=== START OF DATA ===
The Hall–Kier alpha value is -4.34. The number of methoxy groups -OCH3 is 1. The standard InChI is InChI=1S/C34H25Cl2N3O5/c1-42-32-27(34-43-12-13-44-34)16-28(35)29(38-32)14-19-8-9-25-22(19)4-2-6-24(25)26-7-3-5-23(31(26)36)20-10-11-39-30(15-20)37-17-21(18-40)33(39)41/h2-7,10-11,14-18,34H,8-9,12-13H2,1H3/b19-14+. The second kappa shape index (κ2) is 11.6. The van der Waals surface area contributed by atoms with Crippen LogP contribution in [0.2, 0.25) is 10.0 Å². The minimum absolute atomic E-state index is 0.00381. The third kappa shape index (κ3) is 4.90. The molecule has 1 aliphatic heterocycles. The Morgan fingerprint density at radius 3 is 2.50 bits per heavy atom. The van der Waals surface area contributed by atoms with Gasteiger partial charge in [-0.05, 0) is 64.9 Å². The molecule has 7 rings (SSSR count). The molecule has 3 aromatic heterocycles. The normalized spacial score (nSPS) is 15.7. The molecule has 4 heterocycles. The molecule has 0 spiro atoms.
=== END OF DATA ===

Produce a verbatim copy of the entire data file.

The Hall–Kier alpha value is -4.34. The number of methoxy groups -OCH3 is 1. The standard InChI is InChI=1S/C34H25Cl2N3O5/c1-42-32-27(34-43-12-13-44-34)16-28(35)29(38-32)14-19-8-9-25-22(19)4-2-6-24(25)26-7-3-5-23(31(26)36)20-10-11-39-30(15-20)37-17-21(18-40)33(39)41/h2-7,10-11,14-18,34H,8-9,12-13H2,1H3/b19-14+. The second kappa shape index (κ2) is 11.6. The van der Waals surface area contributed by atoms with Crippen LogP contribution in [0.2, 0.25) is 10.0 Å². The minimum absolute atomic E-state index is 0.00381. The third kappa shape index (κ3) is 4.90. The molecule has 1 aliphatic heterocycles. The Morgan fingerprint density at radius 3 is 2.50 bits per heavy atom. The van der Waals surface area contributed by atoms with Gasteiger partial charge in [-0.05, 0) is 64.9 Å². The molecule has 7 rings (SSSR count). The molecule has 3 aromatic heterocycles. The normalized spacial score (nSPS) is 15.7. The molecule has 4 heterocycles. The molecule has 0 spiro atoms.